People over 55 do not prefer Classic Rock to Oldies.
I wouldn't make a blanket statement to this effect. Some of us old guys enjoy a little Iron Butterfly, Cream, and album Doors cuts now and then. But overall I prefer a standard Oldies format. I find myself listening to Classic Rock at times, but I would say 75% of the time I'm camped on traditional oldies.
But, advertisers do not target radio buys to people over 55. So radio has no economic reason to cater to the over 55 demo.
It depends on how you sell the format. You can't sell Oldies the same way you sell talk, sports, or ChR. And when selling multiple stations the format will also get the shaft due to the contrast between it and other formats. I've never
seen a situation where a sales exec has sold Oldies in combination with other formats and the Oldies has not been the bastard child.
Case in point, our local cluster in town has a hard time selling the oldies station as they sell their whole cluster, so you get C&W, ChR, Metal, the AM syndie-talk, and the Oldies. So the Oldies station is tossed in at "added value", or the rates are cut because they are really selling the "other" stations. (Added to this is the fact that the station is dry, dull, and lacks good presentation and what motivation does a buyer have?)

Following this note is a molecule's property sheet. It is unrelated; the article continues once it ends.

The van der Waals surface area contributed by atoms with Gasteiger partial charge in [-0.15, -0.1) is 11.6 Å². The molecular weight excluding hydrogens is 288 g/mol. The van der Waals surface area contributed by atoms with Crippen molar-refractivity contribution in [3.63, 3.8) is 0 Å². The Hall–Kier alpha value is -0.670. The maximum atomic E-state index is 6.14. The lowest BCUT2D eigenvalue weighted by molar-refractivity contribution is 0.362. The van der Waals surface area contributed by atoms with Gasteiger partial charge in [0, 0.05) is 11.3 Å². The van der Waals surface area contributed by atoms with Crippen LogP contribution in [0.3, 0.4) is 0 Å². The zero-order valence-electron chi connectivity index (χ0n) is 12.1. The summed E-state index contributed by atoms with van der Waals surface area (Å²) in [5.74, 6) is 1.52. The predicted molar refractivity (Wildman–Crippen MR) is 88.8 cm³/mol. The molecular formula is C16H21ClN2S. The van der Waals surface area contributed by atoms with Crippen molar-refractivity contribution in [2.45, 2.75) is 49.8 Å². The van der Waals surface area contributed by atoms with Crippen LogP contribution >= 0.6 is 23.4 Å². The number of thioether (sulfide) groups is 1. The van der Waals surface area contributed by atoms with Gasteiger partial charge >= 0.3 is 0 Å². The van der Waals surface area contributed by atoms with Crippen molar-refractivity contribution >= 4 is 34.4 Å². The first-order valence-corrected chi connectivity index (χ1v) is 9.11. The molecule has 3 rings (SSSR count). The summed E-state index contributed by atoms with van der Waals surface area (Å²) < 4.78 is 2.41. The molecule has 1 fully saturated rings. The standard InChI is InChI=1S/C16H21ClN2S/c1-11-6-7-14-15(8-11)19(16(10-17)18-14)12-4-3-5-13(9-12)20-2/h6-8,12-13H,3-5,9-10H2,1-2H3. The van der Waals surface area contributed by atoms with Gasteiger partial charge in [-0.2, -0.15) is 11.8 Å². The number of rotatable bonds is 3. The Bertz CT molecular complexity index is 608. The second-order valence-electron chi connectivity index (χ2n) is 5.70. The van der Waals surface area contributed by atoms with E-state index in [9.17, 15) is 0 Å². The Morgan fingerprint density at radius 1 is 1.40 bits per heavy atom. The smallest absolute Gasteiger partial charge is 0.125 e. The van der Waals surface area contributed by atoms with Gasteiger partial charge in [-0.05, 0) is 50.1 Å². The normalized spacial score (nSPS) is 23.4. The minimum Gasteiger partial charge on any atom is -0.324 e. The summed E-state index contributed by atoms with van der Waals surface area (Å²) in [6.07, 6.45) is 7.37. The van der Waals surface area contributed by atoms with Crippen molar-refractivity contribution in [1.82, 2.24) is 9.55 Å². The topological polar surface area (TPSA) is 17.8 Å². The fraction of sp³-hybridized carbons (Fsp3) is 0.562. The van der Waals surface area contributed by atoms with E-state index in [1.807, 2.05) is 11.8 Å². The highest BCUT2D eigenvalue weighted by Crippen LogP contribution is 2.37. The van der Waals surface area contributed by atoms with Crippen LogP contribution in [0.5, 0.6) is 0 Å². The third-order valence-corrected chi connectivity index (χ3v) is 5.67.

However, that said, I do know stations and sales execs that have made good money off the format. The 50+ audience is a very loyal group if
they get a good format to listen to.
The key to good revenues on an oldies format is target selling, selecting businesses that are likely to sell to the 50+ M/F listener. Then, making sure that the format does provide the correct delivery, promotion, and news content that the listeners are looking for. And my pet-peeve; get the kid wannabe DJs off the station who don't know anything about the music, or can't talk up a song.
Anything worth working for, will return rewards.